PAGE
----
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FreeBSD 12.3-BETA1 Now Available

Filed under
BSD

The first BETA build of the 12.3-RELEASE release cycle is now available.

Installation images are available for:

o 12.3-BETA1 amd64 GENERIC
o 12.3-BETA1 i386 GENERIC
o 12.3-BETA1 powerpc GENERIC
o 12.3-BETA1 powerpc64 GENERIC64
o 12.3-BETA1 powerpcspe MPC85XXSPE
o 12.3-BETA1 sparc64 GENERIC
o 12.3-BETA1 armv6 RPI-B
o 12.3-BETA1 armv7 BANANAPI
o 12.3-BETA1 armv7 BEAGLEBONE
o 12.3-BETA1 armv7 CUBIEBOARD
o 12.3-BETA1 armv7 CUBIEBOARD2
o 12.3-BETA1 armv7 CUBOX-HUMMINGBOARD
o 12.3-BETA1 armv7 RPI2
o 12.3-BETA1 armv7 WANDBOARD
o 12.3-BETA1 armv7 GENERICSD
o 12.3-BETA1 aarch64 GENERIC
o 12.3-BETA1 aarch64 RPI3
o 12.3-BETA1 aarch64 PINE64
o 12.3-BETA1 aarch64 PINE64-LTS

Note regarding arm SD card images: For convenience for those without
console access to the system, a freebsd user with a password of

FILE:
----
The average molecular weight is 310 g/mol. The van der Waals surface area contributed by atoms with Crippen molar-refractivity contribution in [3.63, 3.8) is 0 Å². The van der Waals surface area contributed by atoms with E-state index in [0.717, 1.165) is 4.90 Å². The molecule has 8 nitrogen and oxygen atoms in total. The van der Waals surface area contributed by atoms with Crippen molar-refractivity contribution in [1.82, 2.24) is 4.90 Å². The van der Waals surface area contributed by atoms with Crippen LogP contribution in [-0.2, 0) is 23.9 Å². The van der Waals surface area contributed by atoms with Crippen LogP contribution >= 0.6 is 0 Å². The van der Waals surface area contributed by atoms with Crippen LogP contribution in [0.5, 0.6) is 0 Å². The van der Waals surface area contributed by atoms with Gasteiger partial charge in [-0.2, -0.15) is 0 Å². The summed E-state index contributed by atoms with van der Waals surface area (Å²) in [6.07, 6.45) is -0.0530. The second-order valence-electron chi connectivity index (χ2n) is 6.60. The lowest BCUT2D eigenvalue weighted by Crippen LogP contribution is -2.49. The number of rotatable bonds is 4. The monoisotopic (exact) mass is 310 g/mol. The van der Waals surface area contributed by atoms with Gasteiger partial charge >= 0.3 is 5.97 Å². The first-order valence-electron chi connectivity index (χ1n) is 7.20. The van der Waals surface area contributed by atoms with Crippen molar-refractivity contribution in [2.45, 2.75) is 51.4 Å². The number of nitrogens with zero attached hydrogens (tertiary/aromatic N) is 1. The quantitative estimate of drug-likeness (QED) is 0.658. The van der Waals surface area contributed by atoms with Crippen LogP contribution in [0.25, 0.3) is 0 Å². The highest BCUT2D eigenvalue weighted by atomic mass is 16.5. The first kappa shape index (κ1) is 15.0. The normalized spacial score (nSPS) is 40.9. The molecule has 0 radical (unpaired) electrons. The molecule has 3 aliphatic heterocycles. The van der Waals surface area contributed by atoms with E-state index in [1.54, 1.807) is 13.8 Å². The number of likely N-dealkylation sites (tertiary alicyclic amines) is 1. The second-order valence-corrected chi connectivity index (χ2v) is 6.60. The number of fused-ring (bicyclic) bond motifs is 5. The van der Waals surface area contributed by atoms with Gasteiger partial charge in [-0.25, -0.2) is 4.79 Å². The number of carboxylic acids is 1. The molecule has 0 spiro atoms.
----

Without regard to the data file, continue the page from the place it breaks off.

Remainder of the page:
freebsd is available by default for ssh(1) access.  Additionally,
the root user password is set to root.  It is strongly recommended
to change the password for both users after gaining access to the
system.

Installer images and memory stick images are available here:

    https://download.freebsd.org/ftp/releases/ISO-IMAGES/12.3/

The image checksums follow at the end of this e-mail.

If you notice problems you can report them through the Bugzilla PR
system or on the -stable mailing list.

If you would like to use SVN to do a source based update of an existing
system, use the "releng/12.3" branch.

Please note, the release notes page is not yet complete, and will be
updated on an ongoing basis as the 12.3-RELEASE cycle progresses.

=== Virtual Machine Disk Images ===

VM disk images are available for the amd64, i386, and aarch64
architectures.  Disk images may be downloaded from the following URL
(or any of the FreeBSD download mirrors):

    https://download.freebsd.org/ftp/releases/VM-IMAGES/12.3-BETA1/

The partition layout is:

    ~ 16 kB - freebsd-boot GPT partition type (bootfs GPT label)
    ~ 1 GB  - freebsd-swap GPT partition type (swapfs GPT label)
    ~ 20 GB - freebsd-ufs GPT partition type (rootfs GPT label)

The disk images are available in QCOW2, VHD, VMDK, and raw disk image
formats.  The image download size is approximately 135 MB and 165 MB
respectively (amd64/i386), decompressing to a 21 GB sparse image.

Note regarding arm64/aarch64 virtual machine images: a modified QEMU EFI
loader file is needed for qemu-system-aarch64 to be able to boot the